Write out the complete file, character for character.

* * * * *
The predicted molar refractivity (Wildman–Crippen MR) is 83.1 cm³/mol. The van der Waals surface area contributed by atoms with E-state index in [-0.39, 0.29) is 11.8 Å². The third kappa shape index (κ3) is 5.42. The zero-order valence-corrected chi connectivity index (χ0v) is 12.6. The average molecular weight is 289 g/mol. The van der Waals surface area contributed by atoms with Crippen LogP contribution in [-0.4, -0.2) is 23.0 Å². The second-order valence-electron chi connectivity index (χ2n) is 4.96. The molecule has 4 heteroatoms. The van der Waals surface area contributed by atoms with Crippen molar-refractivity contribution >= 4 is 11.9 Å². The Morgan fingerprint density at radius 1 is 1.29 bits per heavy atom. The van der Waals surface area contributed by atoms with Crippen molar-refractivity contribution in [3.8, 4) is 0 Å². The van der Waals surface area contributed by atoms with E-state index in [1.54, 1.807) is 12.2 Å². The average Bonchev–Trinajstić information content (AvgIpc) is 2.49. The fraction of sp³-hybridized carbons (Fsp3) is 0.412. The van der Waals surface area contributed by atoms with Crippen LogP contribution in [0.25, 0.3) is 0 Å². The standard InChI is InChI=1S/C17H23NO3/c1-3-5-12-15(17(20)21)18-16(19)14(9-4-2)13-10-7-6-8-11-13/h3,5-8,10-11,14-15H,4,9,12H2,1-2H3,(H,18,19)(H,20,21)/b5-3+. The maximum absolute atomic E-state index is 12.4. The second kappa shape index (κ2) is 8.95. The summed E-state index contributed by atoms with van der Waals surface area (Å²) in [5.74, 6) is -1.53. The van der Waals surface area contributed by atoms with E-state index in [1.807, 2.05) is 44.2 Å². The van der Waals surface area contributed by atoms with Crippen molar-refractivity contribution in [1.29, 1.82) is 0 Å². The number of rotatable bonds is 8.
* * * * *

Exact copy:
The predicted molar refractivity (Wildman–Crippen MR) is 83.1 cm³/mol. The van der Waals surface area contributed by atoms with E-state index in [-0.39, 0.29) is 11.8 Å². The third kappa shape index (κ3) is 5.42. The zero-order valence-corrected chi connectivity index (χ0v) is 12.6. The average molecular weight is 289 g/mol. The van der Waals surface area contributed by atoms with Crippen LogP contribution in [-0.4, -0.2) is 23.0 Å². The second-order valence-electron chi connectivity index (χ2n) is 4.96. The molecule has 4 heteroatoms. The van der Waals surface area contributed by atoms with Crippen molar-refractivity contribution >= 4 is 11.9 Å². The Morgan fingerprint density at radius 1 is 1.29 bits per heavy atom. The van der Waals surface area contributed by atoms with Crippen molar-refractivity contribution in [3.8, 4) is 0 Å². The van der Waals surface area contributed by atoms with E-state index in [1.54, 1.807) is 12.2 Å². The average Bonchev–Trinajstić information content (AvgIpc) is 2.49. The fraction of sp³-hybridized carbons (Fsp3) is 0.412. The van der Waals surface area contributed by atoms with Crippen LogP contribution in [0.25, 0.3) is 0 Å². The standard InChI is InChI=1S/C17H23NO3/c1-3-5-12-15(17(20)21)18-16(19)14(9-4-2)13-10-7-6-8-11-13/h3,5-8,10-11,14-15H,4,9,12H2,1-2H3,(H,18,19)(H,20,21)/b5-3+. The maximum absolute atomic E-state index is 12.4. The second kappa shape index (κ2) is 8.95. The summed E-state index contributed by atoms with van der Waals surface area (Å²) in [5.74, 6) is -1.53. The van der Waals surface area contributed by atoms with E-state index in [1.807, 2.05) is 44.2 Å². The van der Waals surface area contributed by atoms with Crippen molar-refractivity contribution in [1.29, 1.82) is 0 Å². The number of rotatable bonds is 8.